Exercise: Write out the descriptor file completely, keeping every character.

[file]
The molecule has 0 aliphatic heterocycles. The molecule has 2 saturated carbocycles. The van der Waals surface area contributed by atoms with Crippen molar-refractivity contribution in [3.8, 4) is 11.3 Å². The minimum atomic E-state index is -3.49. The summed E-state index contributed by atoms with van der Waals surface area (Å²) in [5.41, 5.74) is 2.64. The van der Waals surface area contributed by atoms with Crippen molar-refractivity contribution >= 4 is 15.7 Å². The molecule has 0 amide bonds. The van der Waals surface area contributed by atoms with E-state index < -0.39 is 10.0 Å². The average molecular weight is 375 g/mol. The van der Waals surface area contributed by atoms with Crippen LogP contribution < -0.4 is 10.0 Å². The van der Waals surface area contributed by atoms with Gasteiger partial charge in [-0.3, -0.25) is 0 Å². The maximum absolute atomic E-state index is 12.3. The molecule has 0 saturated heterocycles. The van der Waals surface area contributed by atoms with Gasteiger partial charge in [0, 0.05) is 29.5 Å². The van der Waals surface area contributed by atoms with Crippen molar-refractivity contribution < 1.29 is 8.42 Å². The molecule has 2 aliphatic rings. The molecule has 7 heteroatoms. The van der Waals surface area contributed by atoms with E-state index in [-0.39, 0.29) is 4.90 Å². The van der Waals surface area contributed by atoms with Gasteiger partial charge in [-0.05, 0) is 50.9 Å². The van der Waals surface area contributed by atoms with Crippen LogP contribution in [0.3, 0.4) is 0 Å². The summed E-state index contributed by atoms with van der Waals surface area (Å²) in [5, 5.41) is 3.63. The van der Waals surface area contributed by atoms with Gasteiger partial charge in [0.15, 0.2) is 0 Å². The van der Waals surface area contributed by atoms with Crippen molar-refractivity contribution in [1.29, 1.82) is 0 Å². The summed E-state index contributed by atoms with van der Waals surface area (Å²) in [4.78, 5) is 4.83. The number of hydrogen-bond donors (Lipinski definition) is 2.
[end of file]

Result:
The molecule has 0 aliphatic heterocycles. The molecule has 2 saturated carbocycles. The van der Waals surface area contributed by atoms with Crippen molar-refractivity contribution in [3.8, 4) is 11.3 Å². The minimum atomic E-state index is -3.49. The summed E-state index contributed by atoms with van der Waals surface area (Å²) in [5.41, 5.74) is 2.64. The van der Waals surface area contributed by atoms with Crippen molar-refractivity contribution >= 4 is 15.7 Å². The molecule has 0 amide bonds. The van der Waals surface area contributed by atoms with E-state index < -0.39 is 10.0 Å². The average molecular weight is 375 g/mol. The van der Waals surface area contributed by atoms with Crippen LogP contribution < -0.4 is 10.0 Å². The van der Waals surface area contributed by atoms with Gasteiger partial charge in [-0.3, -0.25) is 0 Å². The maximum absolute atomic E-state index is 12.3. The molecule has 0 saturated heterocycles. The van der Waals surface area contributed by atoms with Gasteiger partial charge in [0, 0.05) is 29.5 Å². The van der Waals surface area contributed by atoms with Crippen molar-refractivity contribution < 1.29 is 8.42 Å². The molecule has 2 aliphatic rings. The molecule has 7 heteroatoms. The van der Waals surface area contributed by atoms with E-state index in [-0.39, 0.29) is 4.90 Å². The van der Waals surface area contributed by atoms with Gasteiger partial charge in [-0.05, 0) is 50.9 Å². The van der Waals surface area contributed by atoms with Crippen LogP contribution in [0.3, 0.4) is 0 Å². The summed E-state index contributed by atoms with van der Waals surface area (Å²) in [5, 5.41) is 3.63. The van der Waals surface area contributed by atoms with Gasteiger partial charge in [0.15, 0.2) is 0 Å². The van der Waals surface area contributed by atoms with Crippen molar-refractivity contribution in [1.29, 1.82) is 0 Å². The summed E-state index contributed by atoms with van der Waals surface area (Å²) in [4.78, 5) is 4.83. The number of hydrogen-bond donors (Lipinski definition) is 2.